Elimination is sometimes tough to do.
Freud, of course, had plenty to say on the subject. As seems appropriate, in an albeit reverse scatological manner.
Recycling some things is easier than for others. This is especially true among print media.
Previously, 30-plus years of “Newsweek” hit the recycling blue box weekly, and in short order.
Currently, “Time” magazine gets tossed in the blue bin about 60 seconds after reading is completed. And, given the increasingly slender number of pages in each issue, that’s one evening’s worth of reading. If I skip TV.
But, neither Newsweek nor Time pretended to be more than a momentary dalliance – a weekly affair with what had happened. And then on to the next thing.
Doubtless, this must sound cavalier, if not promiscuous.
But all media are disposable, aren’t they? And isn’t that intentional?
When movies began, in the late 19th century, they were sold outright to “theaters,” then little more than converted storefronts with sheets hung at one end. It took more than a decade for moviemakers to figure out that renting rather than selling was a more profitable route.
And still, movie prints were used until they were physically used up, their sprocket holes mangled beyond playability through a projector. Which also helps to explain why more than half of all movies made in the first quarter of the industry’s life are now lost forever.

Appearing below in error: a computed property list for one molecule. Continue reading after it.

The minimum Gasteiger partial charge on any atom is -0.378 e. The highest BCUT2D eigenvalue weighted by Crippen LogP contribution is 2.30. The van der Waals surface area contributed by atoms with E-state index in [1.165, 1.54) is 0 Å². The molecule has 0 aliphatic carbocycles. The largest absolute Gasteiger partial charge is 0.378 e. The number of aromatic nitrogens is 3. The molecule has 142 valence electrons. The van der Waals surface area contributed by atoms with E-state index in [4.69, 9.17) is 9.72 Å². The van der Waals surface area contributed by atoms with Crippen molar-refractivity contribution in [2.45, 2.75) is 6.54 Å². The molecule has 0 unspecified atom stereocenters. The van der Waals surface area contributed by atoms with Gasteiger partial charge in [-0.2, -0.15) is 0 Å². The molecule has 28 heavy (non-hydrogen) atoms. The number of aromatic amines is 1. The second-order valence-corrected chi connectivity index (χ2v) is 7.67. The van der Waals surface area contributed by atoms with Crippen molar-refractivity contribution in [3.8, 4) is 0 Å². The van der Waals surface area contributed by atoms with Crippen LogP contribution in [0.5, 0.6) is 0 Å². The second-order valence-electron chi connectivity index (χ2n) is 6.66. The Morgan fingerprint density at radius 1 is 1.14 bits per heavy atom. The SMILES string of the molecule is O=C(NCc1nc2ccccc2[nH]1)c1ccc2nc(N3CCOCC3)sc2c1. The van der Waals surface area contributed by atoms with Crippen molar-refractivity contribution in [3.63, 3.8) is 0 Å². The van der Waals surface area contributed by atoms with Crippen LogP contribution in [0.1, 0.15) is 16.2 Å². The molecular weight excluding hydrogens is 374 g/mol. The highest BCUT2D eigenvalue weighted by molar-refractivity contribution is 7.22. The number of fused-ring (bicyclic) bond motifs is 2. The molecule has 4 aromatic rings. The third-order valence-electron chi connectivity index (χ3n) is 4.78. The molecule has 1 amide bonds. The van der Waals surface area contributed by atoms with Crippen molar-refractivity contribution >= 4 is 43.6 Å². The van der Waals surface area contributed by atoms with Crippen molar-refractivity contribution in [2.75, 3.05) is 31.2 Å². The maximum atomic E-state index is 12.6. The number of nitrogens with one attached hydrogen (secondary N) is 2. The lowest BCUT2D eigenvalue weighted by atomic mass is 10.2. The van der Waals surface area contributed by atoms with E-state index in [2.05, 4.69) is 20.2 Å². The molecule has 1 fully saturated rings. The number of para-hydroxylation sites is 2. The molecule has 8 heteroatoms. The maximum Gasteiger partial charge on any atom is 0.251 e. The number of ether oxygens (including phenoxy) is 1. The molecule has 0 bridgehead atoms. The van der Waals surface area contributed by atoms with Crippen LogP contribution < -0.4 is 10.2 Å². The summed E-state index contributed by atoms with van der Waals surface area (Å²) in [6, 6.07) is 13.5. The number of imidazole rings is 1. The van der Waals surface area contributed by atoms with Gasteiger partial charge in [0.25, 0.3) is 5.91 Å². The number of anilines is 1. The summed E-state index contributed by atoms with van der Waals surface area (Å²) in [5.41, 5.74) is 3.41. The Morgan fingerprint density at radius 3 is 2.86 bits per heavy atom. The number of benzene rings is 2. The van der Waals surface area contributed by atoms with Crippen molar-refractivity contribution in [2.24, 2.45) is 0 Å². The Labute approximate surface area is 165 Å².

The disposability of generic print media means they should be consumed – sometimes with relish, joy and delight, other times much like peas that get pushed around the dinner plate – only to be later ditched.
This isn’t art, after all.
But six times a year, when my copy of Columbia Journalism Review (CJR) arrives, I find it difficult to move it to Big Blue.
It’s a serious magazine, with thoughtful writers writing on serious subjects. CJR is more timeless than it is timely. No pun.
My motives for initially subscribing to CJR were not so pure. CJR was the antidote to being overly focused on texts about television and film. I felt obligated to read a publication whose editorial content zeroed in on printed media without an entertainment bias.
And so today, with some regret, CJR eventually goes to Blue. But only after it lingers on my breakfast table an extra day or two after being read.